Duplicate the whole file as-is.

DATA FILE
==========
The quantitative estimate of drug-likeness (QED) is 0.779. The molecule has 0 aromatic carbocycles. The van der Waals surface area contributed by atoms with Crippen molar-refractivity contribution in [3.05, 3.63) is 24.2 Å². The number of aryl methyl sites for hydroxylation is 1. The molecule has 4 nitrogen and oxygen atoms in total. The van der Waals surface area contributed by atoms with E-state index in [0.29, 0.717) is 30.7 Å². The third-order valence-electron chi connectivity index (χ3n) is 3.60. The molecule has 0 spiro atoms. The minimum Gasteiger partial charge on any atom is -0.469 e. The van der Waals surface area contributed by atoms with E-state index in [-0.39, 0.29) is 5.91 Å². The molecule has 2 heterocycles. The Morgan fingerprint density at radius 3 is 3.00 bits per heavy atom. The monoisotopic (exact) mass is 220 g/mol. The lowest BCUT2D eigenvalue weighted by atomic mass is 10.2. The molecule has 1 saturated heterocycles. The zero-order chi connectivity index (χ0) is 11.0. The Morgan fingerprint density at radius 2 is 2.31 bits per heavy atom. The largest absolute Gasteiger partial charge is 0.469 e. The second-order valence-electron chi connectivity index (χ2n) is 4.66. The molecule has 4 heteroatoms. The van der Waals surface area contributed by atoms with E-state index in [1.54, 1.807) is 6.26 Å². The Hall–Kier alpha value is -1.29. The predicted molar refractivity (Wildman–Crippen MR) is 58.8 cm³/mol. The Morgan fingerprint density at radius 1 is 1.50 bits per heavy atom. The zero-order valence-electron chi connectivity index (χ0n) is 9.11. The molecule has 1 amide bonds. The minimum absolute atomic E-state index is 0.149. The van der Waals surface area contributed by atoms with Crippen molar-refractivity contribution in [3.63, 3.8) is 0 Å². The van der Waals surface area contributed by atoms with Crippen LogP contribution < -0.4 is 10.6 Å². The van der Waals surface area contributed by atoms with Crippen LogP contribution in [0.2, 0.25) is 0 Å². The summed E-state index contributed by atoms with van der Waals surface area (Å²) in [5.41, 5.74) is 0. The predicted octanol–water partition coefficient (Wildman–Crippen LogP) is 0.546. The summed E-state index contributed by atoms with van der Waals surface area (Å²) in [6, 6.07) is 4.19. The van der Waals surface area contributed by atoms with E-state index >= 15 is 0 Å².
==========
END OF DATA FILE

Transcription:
The quantitative estimate of drug-likeness (QED) is 0.779. The molecule has 0 aromatic carbocycles. The van der Waals surface area contributed by atoms with Crippen molar-refractivity contribution in [3.05, 3.63) is 24.2 Å². The number of aryl methyl sites for hydroxylation is 1. The molecule has 4 nitrogen and oxygen atoms in total. The van der Waals surface area contributed by atoms with E-state index in [0.29, 0.717) is 30.7 Å². The third-order valence-electron chi connectivity index (χ3n) is 3.60. The molecule has 0 spiro atoms. The minimum Gasteiger partial charge on any atom is -0.469 e. The van der Waals surface area contributed by atoms with E-state index in [-0.39, 0.29) is 5.91 Å². The molecule has 2 heterocycles. The Morgan fingerprint density at radius 3 is 3.00 bits per heavy atom. The monoisotopic (exact) mass is 220 g/mol. The lowest BCUT2D eigenvalue weighted by atomic mass is 10.2. The molecule has 1 saturated heterocycles. The zero-order chi connectivity index (χ0) is 11.0. The Morgan fingerprint density at radius 2 is 2.31 bits per heavy atom. The largest absolute Gasteiger partial charge is 0.469 e. The second-order valence-electron chi connectivity index (χ2n) is 4.66. The molecule has 4 heteroatoms. The van der Waals surface area contributed by atoms with E-state index in [1.54, 1.807) is 6.26 Å². The Hall–Kier alpha value is -1.29. The predicted molar refractivity (Wildman–Crippen MR) is 58.8 cm³/mol. The Morgan fingerprint density at radius 1 is 1.50 bits per heavy atom. The zero-order valence-electron chi connectivity index (χ0n) is 9.11. The molecule has 1 amide bonds. The minimum absolute atomic E-state index is 0.149. The van der Waals surface area contributed by atoms with Crippen molar-refractivity contribution in [3.63, 3.8) is 0 Å². The van der Waals surface area contributed by atoms with Crippen LogP contribution < -0.4 is 10.6 Å². The van der Waals surface area contributed by atoms with Crippen LogP contribution in [0.2, 0.25) is 0 Å². The summed E-state index contributed by atoms with van der Waals surface area (Å²) in [5.41, 5.74) is 0. The predicted octanol–water partition coefficient (Wildman–Crippen LogP) is 0.546. The summed E-state index contributed by atoms with van der Waals surface area (Å²) in [6, 6.07) is 4.19. The van der Waals surface area contributed by atoms with E-state index >= 15 is 0 Å².